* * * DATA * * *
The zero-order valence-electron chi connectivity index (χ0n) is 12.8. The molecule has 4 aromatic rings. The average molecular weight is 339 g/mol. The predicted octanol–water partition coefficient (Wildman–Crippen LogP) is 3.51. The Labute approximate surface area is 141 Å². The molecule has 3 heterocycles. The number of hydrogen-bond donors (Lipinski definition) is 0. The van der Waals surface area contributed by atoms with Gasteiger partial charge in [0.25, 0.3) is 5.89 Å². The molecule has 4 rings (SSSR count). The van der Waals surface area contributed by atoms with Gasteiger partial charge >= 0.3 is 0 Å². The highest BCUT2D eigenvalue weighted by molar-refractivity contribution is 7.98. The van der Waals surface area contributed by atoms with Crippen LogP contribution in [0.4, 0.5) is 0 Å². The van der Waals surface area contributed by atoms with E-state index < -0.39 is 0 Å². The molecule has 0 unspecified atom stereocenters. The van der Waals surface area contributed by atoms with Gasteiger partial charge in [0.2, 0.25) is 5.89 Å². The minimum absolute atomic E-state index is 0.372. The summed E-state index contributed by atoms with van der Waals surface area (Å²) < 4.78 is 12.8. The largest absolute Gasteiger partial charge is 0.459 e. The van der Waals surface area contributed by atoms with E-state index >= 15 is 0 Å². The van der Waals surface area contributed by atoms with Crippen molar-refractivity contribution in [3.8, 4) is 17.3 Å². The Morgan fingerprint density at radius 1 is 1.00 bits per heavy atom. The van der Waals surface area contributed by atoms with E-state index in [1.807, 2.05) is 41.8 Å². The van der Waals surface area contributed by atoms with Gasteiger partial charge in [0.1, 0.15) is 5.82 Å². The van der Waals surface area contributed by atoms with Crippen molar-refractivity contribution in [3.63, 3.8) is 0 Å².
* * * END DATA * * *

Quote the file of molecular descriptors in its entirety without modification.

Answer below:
The zero-order valence-electron chi connectivity index (χ0n) is 12.8. The molecule has 4 aromatic rings. The average molecular weight is 339 g/mol. The predicted octanol–water partition coefficient (Wildman–Crippen LogP) is 3.51. The Labute approximate surface area is 141 Å². The molecule has 3 heterocycles. The number of hydrogen-bond donors (Lipinski definition) is 0. The van der Waals surface area contributed by atoms with Gasteiger partial charge in [0.25, 0.3) is 5.89 Å². The molecule has 4 rings (SSSR count). The van der Waals surface area contributed by atoms with Gasteiger partial charge >= 0.3 is 0 Å². The highest BCUT2D eigenvalue weighted by molar-refractivity contribution is 7.98. The van der Waals surface area contributed by atoms with Crippen LogP contribution in [0.4, 0.5) is 0 Å². The van der Waals surface area contributed by atoms with E-state index < -0.39 is 0 Å². The molecule has 0 unspecified atom stereocenters. The van der Waals surface area contributed by atoms with Gasteiger partial charge in [0.2, 0.25) is 5.89 Å². The minimum absolute atomic E-state index is 0.372. The summed E-state index contributed by atoms with van der Waals surface area (Å²) < 4.78 is 12.8. The largest absolute Gasteiger partial charge is 0.459 e. The van der Waals surface area contributed by atoms with E-state index >= 15 is 0 Å². The van der Waals surface area contributed by atoms with Crippen molar-refractivity contribution in [3.8, 4) is 17.3 Å². The Morgan fingerprint density at radius 1 is 1.00 bits per heavy atom. The van der Waals surface area contributed by atoms with E-state index in [1.807, 2.05) is 41.8 Å². The van der Waals surface area contributed by atoms with Gasteiger partial charge in [0.1, 0.15) is 5.82 Å². The van der Waals surface area contributed by atoms with Crippen molar-refractivity contribution in [3.63, 3.8) is 0 Å².